Large language models can be used to create, complete, or combine software code, whether sourced from code snippets or natural language descriptions, and can be applied to various domains, tasks, and programming languages. With such capabilities, these models can aid both professional and amateur developers in constructing innovative applications. Generative AI is already available in many IDEs. Although already used by software developers, many emphasize that generative AI is not likely to replace developers anytime soon. We should think of it as another tool in the toolbox for code generation, similar to no-code/low-code tools being added to the general software development toolbox in recent years.
GitHub Copilot is a new cloud-based AI tool that uses OpenAI’s Codex model to suggest software code and entire functions in real time. Users receive suggestions from GitHub Copilot either by starting to write the code or by writing a natural language comment describing what they want the code to do. GitHub Copilot analyzes the context in the file the user is editing and related files and offers suggestions from within the text editor. GitHub Copilot can be used for many types of software code deployed for IoT-centric applications or on IoT devices. It can be integrated into several IDEs such as Microsoft’s VS Code or Jetbrain’s Pycharm.
“I had a specific IoT program idea for something I wanted to build in Node-RED, and I tried to have ChatGPT build it for me. It was able to generate the code that got me 80% of the way there, but ultimately I ended up needing a good developer to help me think through a couple of details that would have been difficult/time consuming to work through with ChatGPT.”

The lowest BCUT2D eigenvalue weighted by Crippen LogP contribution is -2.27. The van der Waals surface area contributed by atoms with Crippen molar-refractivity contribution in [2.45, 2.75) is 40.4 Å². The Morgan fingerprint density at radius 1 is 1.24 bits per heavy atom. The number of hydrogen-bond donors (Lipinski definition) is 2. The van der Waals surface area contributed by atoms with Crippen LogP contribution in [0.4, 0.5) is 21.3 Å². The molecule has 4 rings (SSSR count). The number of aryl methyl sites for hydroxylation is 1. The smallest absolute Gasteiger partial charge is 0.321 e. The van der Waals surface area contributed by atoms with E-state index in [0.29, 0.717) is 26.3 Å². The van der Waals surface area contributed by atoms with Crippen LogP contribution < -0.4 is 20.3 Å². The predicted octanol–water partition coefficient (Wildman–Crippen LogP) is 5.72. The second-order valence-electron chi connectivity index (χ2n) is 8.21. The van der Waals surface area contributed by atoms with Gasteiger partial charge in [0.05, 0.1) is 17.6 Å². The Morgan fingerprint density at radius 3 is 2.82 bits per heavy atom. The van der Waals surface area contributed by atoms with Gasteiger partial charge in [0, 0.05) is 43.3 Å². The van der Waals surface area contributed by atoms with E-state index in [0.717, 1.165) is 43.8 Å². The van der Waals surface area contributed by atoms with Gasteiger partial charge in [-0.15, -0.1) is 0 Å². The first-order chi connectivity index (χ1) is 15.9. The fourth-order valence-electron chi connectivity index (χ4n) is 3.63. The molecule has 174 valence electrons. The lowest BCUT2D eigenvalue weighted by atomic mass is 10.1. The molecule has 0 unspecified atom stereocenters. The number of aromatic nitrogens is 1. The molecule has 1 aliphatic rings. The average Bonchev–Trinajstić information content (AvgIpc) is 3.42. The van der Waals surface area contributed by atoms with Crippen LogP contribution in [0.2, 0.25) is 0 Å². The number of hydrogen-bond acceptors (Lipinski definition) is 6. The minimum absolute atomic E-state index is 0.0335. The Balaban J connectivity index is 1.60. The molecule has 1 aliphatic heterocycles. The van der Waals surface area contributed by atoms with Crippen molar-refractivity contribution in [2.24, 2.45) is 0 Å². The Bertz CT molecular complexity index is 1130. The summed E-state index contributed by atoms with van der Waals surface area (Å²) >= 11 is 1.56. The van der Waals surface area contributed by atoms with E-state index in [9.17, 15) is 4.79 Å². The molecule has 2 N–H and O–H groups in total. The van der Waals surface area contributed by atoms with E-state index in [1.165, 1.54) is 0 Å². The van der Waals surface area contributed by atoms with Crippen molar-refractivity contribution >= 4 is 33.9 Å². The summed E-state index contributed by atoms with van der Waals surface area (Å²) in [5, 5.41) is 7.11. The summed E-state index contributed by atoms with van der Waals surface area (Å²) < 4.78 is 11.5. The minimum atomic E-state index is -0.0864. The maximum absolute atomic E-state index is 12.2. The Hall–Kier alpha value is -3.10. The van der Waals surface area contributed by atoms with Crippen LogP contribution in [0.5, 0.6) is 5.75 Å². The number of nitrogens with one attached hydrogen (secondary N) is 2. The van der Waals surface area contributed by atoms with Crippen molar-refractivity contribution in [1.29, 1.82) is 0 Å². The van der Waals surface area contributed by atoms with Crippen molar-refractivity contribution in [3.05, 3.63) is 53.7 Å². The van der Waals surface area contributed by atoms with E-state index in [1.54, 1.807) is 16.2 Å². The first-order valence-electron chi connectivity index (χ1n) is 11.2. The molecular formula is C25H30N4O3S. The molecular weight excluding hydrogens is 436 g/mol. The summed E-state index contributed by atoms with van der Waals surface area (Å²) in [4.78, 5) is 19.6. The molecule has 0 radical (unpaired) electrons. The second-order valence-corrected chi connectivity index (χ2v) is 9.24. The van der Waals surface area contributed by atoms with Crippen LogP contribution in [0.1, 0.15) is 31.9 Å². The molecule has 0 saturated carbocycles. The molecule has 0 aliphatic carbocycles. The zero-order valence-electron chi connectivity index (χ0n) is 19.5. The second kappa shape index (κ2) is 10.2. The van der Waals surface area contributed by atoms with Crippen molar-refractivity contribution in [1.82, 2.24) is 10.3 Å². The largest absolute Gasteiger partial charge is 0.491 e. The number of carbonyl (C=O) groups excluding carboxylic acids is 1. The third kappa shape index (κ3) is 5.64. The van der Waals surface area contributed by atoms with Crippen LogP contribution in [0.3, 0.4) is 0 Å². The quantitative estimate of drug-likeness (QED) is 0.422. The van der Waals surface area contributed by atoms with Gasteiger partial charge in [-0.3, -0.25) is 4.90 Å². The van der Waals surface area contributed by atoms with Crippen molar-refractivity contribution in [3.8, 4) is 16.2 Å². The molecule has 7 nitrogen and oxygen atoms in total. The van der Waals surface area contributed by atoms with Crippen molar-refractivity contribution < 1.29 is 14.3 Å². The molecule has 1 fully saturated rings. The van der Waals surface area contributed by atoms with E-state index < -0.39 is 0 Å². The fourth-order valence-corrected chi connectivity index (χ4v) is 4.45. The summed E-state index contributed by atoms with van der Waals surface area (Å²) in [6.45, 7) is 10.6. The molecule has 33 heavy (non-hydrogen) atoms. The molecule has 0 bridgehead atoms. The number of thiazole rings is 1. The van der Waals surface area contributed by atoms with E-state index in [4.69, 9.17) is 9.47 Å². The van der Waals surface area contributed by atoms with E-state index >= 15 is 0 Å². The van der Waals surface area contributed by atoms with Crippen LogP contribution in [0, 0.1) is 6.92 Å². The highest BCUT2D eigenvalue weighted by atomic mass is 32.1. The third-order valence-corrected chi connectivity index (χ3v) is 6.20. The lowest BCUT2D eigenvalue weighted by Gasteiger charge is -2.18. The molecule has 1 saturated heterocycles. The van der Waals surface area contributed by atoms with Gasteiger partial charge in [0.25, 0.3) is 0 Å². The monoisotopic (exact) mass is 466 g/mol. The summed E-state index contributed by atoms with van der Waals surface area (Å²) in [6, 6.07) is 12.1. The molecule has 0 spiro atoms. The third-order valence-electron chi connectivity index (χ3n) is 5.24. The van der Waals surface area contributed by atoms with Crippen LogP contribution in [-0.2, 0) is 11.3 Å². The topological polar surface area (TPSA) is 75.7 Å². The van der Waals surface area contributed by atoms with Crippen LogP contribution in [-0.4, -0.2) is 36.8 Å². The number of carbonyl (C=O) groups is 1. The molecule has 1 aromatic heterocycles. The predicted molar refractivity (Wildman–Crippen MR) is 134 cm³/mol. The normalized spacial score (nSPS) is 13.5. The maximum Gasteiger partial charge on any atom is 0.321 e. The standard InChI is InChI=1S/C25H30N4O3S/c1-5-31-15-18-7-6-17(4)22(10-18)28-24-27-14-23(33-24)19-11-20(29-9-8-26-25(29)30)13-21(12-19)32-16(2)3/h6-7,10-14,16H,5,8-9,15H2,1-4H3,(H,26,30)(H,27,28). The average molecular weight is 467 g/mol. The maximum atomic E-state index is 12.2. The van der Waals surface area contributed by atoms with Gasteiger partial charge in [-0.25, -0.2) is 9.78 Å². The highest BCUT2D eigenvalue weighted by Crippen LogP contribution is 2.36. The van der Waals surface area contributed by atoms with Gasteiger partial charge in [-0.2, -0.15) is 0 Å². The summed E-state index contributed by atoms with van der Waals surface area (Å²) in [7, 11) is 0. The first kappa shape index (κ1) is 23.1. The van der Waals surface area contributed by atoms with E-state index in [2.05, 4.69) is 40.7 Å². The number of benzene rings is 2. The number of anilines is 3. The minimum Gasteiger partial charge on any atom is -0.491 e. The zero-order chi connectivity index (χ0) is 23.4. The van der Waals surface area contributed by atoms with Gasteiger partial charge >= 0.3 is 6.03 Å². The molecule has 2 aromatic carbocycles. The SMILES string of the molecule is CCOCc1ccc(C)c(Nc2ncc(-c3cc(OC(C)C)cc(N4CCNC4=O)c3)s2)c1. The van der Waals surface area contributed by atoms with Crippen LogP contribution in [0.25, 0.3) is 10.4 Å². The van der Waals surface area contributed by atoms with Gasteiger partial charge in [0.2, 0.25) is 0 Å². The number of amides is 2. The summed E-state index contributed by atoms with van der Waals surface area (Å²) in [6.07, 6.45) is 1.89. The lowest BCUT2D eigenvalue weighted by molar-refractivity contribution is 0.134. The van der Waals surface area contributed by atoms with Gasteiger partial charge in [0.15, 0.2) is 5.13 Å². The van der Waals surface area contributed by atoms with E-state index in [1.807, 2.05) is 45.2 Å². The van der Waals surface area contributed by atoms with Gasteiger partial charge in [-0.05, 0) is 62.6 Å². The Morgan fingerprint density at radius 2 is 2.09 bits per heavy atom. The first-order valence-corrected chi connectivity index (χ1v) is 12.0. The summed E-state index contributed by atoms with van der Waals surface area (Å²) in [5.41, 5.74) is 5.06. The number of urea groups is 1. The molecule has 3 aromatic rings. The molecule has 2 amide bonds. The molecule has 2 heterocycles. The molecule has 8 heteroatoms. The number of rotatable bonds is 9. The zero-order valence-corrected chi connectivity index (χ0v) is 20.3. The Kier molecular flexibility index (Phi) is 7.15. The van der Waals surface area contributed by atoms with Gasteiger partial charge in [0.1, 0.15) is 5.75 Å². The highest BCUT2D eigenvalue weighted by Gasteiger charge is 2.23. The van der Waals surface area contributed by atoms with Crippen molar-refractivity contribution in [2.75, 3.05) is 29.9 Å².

“I do not think generative AI will replace the need for good developers that understand what the best way to do things are to solve specific problems, but it may replace average developers that simply build exactly what they are told without thinking about the problem the code is trying to solve.”Product manager of edge solutions at an industrial automation company
Application #2: Robot control
Generative AI could have an impact on how autonomous (IoT) devices are controlled, e.g., robots. By capturing motion data from animals or humans, generative AI can be used to generate control logic and commands for robots. Instead of deterministically programming movements for each leg of a robot dog, for example, generative AI models can be utilized to generate the movements of individual parts and make the robot dog walk complicated, interconnected steps. Moreover, generative AI models can help robots make sense of their surroundings and connect so-called horizon goals with more intermediate steps to reach the goals (e.g., fill a glass with juice). Robots can then generate intermediate tasks without the need for human interventions that are necessary to reach the higher horizon task (e.g., open the fridge first and find a glass).